School reform: the “off-with-their-heads” approach

An OUSD parent called my attention to the following Education Week blog post by Diane Ravitch, an NYU researcher and former United States Assistant Secretary of Education, about extreme measures to improve public schools in Chicago, Washington, D.C. and New York City. Ravitch talks about new school creation and the wholesale replacement of teachers and principals.

Sound familiar? She writes:

From what I know, and from what I have seen, schools are not shoe stores or hamburger joints, which can be opened and closed at the owner’s whim. They should be durable institutions with deep roots in the local community. If they are low-performing, every effort should be made to help them. And, further, I have seen many terrible new schools created in the past few years, some of them regular public schools, some of them charter schools. Contrary to the new popular wisdom, it is not easy to create a good school from scratch. There is not an army of great principals and teachers who are waiting in the wings, ready for the call to start a new school.

OUSD has taken this approach a step further, by moving to close some of these new schools, created from scratch, that have the same low test scores and high dropout rates as the ones they replaced.

Would you argue that some schools need wholesale change to give students the quality of education they deserve? Or have those changes proved to be a distraction from the underlying challenges facing public education, and created needless instability?

Katy Murphy

Education reporter for the Oakland Tribune. Contact me at kmurphy@bayareanewsgroup.com.

  • Nextset

    The questions here seem to presuppose that the student’s performance is due to something the school is doing right or wrong. Try it this way, the students success or failure is mainly because of the quality of the STUDENT not the school.

    Reshuffling bad students to different schools changes nothing. They are still bad students and they will fail because that’s what bad students always do.

    Private schools know this well and unless they are set up to work with disturbed students, private schools don’t welcome or cater to losers. They have entrance standards and screen out those who can’t meet them. And by that I don’t mean that the candidate has to be 130 IQ. Depending on the school there are reasonable standards such as not being sexually promiscuous, habitual truant, habitual user of substances such as tobacco, MJ, Meth, etc, bad tempered, etc.. and be able to read and count at grade level.

    Our public schools refuse to set up such standards for placement in “normal” schools. So they get the lowest common denominator of student. Don’t blame the teachers. The public schools couldn’t do any differently without segregating/sorting the students into different campuses. That was done by neighborhoods once (it still is – Piedmont USD vs OUSD).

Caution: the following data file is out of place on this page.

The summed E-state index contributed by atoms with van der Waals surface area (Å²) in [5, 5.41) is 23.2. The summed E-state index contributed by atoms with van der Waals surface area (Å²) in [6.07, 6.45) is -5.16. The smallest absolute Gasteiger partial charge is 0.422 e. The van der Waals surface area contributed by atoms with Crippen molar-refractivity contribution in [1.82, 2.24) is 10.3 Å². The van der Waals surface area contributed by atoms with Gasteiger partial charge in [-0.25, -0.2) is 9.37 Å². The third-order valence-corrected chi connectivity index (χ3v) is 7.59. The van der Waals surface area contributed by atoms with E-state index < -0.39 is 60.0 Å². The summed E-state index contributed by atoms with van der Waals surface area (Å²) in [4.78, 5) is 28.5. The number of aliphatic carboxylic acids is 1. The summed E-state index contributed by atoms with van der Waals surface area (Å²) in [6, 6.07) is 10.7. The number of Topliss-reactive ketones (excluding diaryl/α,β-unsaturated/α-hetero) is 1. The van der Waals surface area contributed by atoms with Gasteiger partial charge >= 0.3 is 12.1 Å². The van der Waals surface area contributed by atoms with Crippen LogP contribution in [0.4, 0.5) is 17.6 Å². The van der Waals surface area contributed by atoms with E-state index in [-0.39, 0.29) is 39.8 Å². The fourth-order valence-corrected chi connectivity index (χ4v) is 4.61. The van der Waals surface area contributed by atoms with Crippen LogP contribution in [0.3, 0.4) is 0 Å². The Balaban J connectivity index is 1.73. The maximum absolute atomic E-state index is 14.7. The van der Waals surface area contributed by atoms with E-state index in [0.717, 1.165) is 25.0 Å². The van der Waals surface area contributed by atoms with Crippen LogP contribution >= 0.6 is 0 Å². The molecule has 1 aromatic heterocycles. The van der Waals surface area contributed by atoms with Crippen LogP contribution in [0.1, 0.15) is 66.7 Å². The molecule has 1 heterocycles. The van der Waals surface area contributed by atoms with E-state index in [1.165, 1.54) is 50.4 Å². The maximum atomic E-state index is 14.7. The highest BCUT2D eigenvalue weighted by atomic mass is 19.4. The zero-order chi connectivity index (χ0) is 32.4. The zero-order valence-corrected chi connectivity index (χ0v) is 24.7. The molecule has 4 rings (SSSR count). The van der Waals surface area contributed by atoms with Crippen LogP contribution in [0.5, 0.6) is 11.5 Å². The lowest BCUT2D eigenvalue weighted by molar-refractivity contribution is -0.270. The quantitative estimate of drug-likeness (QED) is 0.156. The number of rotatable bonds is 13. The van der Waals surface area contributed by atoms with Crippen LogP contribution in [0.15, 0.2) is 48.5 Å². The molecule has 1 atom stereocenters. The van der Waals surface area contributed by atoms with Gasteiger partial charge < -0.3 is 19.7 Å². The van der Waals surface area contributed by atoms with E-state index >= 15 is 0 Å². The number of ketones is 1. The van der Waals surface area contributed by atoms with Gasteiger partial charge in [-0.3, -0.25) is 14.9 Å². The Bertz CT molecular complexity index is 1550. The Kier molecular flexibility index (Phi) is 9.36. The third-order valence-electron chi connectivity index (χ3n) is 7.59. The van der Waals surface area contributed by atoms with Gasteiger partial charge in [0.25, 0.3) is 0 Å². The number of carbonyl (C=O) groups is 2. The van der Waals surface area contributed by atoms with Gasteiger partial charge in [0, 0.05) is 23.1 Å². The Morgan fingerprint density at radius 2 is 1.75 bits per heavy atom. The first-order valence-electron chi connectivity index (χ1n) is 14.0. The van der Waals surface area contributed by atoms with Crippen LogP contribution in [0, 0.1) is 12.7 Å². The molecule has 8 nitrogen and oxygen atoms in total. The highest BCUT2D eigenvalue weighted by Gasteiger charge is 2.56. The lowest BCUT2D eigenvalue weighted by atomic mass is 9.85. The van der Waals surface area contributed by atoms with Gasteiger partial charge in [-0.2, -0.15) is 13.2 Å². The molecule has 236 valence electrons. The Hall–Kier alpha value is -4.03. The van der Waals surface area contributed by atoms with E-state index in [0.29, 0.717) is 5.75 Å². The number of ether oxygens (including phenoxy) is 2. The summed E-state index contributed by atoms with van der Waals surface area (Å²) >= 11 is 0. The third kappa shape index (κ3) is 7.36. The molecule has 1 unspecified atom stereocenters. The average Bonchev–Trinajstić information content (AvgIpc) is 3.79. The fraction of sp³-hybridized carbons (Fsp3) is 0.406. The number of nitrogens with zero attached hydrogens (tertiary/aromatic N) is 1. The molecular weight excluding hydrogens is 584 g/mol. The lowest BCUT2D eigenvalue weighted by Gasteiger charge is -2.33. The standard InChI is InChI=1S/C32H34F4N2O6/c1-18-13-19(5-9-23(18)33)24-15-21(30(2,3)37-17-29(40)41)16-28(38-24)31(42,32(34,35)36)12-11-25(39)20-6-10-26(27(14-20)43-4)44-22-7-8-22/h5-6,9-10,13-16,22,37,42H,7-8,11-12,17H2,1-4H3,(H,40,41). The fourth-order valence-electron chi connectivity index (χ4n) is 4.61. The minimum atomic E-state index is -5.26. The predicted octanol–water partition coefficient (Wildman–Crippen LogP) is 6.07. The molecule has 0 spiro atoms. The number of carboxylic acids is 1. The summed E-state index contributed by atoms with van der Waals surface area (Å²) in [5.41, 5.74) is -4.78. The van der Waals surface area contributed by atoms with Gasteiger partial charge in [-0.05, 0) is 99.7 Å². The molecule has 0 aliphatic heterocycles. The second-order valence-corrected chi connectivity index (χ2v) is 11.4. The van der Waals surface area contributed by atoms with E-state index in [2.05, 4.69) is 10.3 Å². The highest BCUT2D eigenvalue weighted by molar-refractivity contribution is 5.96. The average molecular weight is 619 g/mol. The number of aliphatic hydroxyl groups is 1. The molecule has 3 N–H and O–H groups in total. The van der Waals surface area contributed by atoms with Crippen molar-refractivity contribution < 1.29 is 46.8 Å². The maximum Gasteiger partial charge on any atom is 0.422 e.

All the efforts to punish the teaching staff for the poor quality of their students will accomplish nothing.

    And I believe it’s not supposed to. The government, and it’s elites know better than we do how statistics work. Government knows that NCLB is a fraud. There are no accidents.

  • TheTruthHurts

    Would you argue that some schools need wholesale change to give students the quality of education they deserve? Or have those changes proved to be a distraction from the underlying challenges facing public education, and created needless instability?

    I think this is a false choice. Some schools that have failed for decades despite attempts at revitalization likely do need more than tinkering around the edges. However, that doesn’t mean that massive change, in itself, solves anything.

    From the educators I know, it seems pretty simple — provide good teachers with a great leader or great teachers with a good leader. Given the number of teachers we need, we probably stand a better chance of finding enough great leaders.

    However, what little I know about public education says there is SUBSTANTIAL job security for poor teachers and once they’re at your school — good luck. That is not to blame poor teachers for all Oakland’s problems, but it’s hard to believe test scores would suck for so long with great teaching going on everywhere. I also gotta believe we’re dealing with something more systemic than that — challenging working conditions, low parent involvement, scarce resources, etc.

  • TheTruthHurts

    While I seldom agree with Nextset (and I don’t this time), it’s foolish to believe that students come equally equipped by birth or circumstances. I thought schools got some extra money to address some of these challenges. Also, I’ve seen many “bad” students turn into “good” students with teacher/non-profit/parent/mentor involvement. Maybe we need some inside/outside programs.